Traditions of Pregnant Arab Women

Prayer is an important tradition for pregnant Arab women.
... BananaStock/BananaStock/Getty Images

There are many traditions that are important to pregnant Arab women. Ranging from eating certain foods to saying additional daily prayers, these traditions are designed to ensure good health. Although some traditions owe to Arabic cultural traditions, most practices are derived from Islam, since the majority of Arab women practice this religion.

1 Prayer

In addition to the daily prayers most Muslims say, pregnant Arab women recite additional prayers in the early morning hours. There are also many duas, or prayers, that Arabic women read aloud. These prayers are said to achieve a healthy pregnancy and to prevent miscarriage. Aside from prayers, it is also a common tradition for pregnant Arab women to read aloud the entire Quran during their pregnancy.

2 Monthly Traditions

For each month of an Arabic woman's pregnancy, different traditions are performed. For example, during the first weeks of pregnancy, a woman is encouraged to say certain prayers each day while blowing on her stomach, to eat a pomegranate every Friday at breakfast and place her hands on her stomach while reciting her regular daily prayers. During the ninth month of pregnancy, women are supposed to refrain from eating any foods with spice, eat dates frequently, sacrifice a goat and recite specific prayers.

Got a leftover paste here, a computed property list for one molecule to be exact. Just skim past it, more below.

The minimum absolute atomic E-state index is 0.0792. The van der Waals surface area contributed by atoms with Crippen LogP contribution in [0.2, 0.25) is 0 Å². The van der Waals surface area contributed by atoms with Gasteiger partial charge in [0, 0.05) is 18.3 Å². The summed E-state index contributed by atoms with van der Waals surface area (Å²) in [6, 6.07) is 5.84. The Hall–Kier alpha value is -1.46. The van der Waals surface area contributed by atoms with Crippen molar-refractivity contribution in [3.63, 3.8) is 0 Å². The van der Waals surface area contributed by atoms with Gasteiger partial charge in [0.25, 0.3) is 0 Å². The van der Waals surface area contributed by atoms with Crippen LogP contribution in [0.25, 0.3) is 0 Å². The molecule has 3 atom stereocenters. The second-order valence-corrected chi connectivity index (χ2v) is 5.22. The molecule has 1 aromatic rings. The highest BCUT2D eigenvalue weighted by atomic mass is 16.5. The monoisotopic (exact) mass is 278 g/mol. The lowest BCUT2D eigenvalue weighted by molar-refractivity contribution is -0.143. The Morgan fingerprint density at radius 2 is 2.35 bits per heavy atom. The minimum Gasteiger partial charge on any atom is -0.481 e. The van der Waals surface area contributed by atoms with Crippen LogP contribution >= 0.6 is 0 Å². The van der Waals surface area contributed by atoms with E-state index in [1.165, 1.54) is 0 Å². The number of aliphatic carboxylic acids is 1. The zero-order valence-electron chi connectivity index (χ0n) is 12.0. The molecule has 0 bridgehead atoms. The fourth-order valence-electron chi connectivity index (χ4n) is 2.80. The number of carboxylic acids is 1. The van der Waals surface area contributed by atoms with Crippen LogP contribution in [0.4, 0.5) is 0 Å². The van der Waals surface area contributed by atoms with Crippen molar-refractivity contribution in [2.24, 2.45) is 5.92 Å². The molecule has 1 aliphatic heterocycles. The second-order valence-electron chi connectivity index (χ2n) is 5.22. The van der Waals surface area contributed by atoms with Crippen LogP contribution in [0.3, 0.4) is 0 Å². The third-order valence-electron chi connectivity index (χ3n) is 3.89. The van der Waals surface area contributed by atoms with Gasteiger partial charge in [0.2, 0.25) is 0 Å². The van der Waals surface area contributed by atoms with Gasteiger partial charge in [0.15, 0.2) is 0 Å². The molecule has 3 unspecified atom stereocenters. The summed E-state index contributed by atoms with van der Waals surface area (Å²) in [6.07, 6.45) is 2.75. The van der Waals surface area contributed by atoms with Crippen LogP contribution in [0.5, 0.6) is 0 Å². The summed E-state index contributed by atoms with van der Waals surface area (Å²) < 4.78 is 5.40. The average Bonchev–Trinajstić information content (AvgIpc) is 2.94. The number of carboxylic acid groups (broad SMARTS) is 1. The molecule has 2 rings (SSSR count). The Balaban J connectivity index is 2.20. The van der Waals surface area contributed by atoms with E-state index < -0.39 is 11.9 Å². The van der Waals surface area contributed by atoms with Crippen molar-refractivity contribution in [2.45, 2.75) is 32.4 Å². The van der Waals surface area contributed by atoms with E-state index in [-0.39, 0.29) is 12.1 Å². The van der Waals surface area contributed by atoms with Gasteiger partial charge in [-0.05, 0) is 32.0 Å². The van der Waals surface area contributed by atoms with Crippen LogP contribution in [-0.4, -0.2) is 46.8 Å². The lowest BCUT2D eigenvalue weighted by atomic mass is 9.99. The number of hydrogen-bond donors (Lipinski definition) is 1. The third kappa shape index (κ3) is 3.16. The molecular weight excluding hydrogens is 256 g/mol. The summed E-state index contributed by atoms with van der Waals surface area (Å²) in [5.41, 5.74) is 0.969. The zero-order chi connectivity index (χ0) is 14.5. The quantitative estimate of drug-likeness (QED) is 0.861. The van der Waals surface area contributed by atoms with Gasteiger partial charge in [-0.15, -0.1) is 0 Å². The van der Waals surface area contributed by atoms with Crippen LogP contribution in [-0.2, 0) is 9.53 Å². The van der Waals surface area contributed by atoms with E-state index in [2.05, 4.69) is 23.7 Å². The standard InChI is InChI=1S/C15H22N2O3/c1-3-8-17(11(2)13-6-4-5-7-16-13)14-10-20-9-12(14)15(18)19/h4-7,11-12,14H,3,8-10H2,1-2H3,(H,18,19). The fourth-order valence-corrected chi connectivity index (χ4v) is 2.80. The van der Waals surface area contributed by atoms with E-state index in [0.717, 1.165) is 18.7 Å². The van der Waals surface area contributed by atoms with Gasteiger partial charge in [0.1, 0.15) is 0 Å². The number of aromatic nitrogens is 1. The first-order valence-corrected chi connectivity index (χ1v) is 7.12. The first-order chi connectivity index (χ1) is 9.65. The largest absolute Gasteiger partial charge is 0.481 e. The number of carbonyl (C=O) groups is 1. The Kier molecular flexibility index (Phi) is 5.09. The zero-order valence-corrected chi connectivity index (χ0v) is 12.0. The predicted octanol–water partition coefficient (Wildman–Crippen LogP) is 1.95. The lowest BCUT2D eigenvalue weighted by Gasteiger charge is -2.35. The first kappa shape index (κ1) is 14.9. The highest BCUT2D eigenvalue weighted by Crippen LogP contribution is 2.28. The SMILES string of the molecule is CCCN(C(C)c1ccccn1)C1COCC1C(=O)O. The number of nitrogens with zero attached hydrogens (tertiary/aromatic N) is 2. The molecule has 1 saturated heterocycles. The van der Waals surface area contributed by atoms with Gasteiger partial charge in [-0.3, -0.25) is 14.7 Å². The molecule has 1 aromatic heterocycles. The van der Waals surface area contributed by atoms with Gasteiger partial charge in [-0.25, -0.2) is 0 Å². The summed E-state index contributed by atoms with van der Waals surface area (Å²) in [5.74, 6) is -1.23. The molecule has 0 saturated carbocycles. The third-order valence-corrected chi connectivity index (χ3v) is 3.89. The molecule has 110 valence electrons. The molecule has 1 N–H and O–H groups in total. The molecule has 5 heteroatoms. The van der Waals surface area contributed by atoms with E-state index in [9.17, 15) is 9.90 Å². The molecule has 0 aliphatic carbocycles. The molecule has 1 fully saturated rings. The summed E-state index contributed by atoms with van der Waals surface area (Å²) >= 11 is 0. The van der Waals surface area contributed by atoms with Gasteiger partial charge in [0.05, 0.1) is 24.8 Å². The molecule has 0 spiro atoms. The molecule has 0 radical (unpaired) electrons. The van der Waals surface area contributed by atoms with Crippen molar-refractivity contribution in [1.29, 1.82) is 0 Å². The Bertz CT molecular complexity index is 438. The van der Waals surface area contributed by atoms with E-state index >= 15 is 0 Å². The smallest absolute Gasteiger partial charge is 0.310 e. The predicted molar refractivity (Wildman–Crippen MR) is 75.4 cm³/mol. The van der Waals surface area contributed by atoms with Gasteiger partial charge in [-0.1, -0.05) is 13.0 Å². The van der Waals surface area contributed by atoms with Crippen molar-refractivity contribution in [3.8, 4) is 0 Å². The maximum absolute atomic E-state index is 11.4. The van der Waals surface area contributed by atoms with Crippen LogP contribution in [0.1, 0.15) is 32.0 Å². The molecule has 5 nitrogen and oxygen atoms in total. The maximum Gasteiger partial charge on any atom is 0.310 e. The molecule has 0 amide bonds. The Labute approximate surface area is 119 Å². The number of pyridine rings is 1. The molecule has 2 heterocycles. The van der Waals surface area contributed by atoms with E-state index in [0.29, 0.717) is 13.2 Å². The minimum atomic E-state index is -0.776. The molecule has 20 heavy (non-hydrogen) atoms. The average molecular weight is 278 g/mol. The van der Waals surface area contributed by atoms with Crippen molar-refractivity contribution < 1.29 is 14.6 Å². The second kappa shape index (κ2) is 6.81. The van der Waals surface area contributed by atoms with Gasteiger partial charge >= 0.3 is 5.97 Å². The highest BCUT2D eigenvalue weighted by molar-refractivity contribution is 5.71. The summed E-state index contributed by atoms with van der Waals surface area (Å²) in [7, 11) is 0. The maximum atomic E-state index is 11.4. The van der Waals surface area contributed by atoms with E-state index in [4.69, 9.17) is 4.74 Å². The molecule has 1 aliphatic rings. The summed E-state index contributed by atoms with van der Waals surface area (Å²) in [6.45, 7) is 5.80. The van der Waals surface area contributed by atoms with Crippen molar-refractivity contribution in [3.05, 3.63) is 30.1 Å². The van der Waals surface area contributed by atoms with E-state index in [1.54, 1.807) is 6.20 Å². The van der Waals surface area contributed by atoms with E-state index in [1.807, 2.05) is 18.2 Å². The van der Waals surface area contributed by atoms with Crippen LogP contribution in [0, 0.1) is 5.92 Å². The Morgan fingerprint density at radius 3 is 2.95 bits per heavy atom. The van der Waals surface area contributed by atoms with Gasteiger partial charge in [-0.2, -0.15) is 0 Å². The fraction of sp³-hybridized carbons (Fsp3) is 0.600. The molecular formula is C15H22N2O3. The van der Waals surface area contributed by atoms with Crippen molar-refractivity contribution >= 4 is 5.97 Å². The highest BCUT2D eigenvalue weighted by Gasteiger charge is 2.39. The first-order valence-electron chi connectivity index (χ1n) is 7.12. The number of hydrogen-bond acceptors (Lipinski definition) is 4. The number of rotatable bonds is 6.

3 Medical Care

For most Arab women, it is customary for only female doctors, nurses and midwives to assist with prenatal care, and to be present during labor and delivery. Although there is no explicit cultural or religious rule against male doctors, female medical professionals are preferred; however, some Arab women do choose male doctors during their pregnancy. In addition, it is very common for only female family members to be present for the birth of a child. In fact, in state-run hospitals, male family members are not allowed into the labor and delivery area.

4 Fasting

Ramadan is a month-long Islamic period of observance that many Arabs celebrate. However, since Ramadan requires fasting from sunrise to sunset, in order not to shirk their nutritional needs, many pregnant Arab women do not fast. These women can also chose to make up the period of fasting after the birth of their child.

Michelle Lee has been writing on the topics of culture and society since 2010. She has published articles in scholarly journals, such as "Social Problems" and the "Journal of Sociology," and also written articles for web-based companies. Lee holds a Bachelor of Arts in ethnic, gender and labor studies from the University of Washington.